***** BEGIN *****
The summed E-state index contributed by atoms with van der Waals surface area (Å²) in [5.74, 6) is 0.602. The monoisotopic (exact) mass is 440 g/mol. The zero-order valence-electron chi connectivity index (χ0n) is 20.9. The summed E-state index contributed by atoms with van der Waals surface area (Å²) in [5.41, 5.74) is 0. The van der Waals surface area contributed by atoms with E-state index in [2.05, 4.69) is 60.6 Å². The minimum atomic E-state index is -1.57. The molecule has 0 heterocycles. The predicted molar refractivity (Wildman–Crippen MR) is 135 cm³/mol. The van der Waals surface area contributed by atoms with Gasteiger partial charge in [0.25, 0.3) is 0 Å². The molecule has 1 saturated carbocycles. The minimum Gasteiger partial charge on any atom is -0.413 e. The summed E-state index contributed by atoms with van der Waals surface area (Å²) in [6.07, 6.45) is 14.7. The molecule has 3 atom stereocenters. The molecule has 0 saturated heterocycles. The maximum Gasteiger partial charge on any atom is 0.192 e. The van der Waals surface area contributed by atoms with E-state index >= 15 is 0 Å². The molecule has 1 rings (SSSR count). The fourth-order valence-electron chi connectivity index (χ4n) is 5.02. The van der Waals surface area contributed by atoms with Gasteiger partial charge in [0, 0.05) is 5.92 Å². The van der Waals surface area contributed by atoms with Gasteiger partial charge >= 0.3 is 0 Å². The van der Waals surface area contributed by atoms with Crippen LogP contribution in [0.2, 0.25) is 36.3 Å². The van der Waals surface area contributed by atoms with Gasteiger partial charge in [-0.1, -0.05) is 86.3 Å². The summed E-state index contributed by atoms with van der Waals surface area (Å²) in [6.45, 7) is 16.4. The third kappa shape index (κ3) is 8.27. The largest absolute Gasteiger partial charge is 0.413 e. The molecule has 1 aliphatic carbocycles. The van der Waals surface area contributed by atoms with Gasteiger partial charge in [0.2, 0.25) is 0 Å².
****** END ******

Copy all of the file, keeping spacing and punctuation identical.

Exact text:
The summed E-state index contributed by atoms with van der Waals surface area (Å²) in [5.74, 6) is 0.602. The monoisotopic (exact) mass is 440 g/mol. The zero-order valence-electron chi connectivity index (χ0n) is 20.9. The summed E-state index contributed by atoms with van der Waals surface area (Å²) in [5.41, 5.74) is 0. The van der Waals surface area contributed by atoms with E-state index in [2.05, 4.69) is 60.6 Å². The minimum atomic E-state index is -1.57. The molecule has 0 heterocycles. The predicted molar refractivity (Wildman–Crippen MR) is 135 cm³/mol. The van der Waals surface area contributed by atoms with Gasteiger partial charge in [0.25, 0.3) is 0 Å². The molecule has 1 saturated carbocycles. The minimum Gasteiger partial charge on any atom is -0.413 e. The summed E-state index contributed by atoms with van der Waals surface area (Å²) in [6.07, 6.45) is 14.7. The molecule has 3 atom stereocenters. The molecule has 0 saturated heterocycles. The maximum Gasteiger partial charge on any atom is 0.192 e. The van der Waals surface area contributed by atoms with E-state index >= 15 is 0 Å². The molecule has 1 rings (SSSR count). The fourth-order valence-electron chi connectivity index (χ4n) is 5.02. The van der Waals surface area contributed by atoms with Gasteiger partial charge in [0, 0.05) is 5.92 Å². The van der Waals surface area contributed by atoms with Gasteiger partial charge >= 0.3 is 0 Å². The van der Waals surface area contributed by atoms with Crippen LogP contribution in [0.2, 0.25) is 36.3 Å². The van der Waals surface area contributed by atoms with Gasteiger partial charge in [-0.1, -0.05) is 86.3 Å². The summed E-state index contributed by atoms with van der Waals surface area (Å²) in [6.45, 7) is 16.4. The third kappa shape index (κ3) is 8.27. The largest absolute Gasteiger partial charge is 0.413 e. The molecule has 1 aliphatic carbocycles. The van der Waals surface area contributed by atoms with Gasteiger partial charge in [0.2, 0.25) is 0 Å².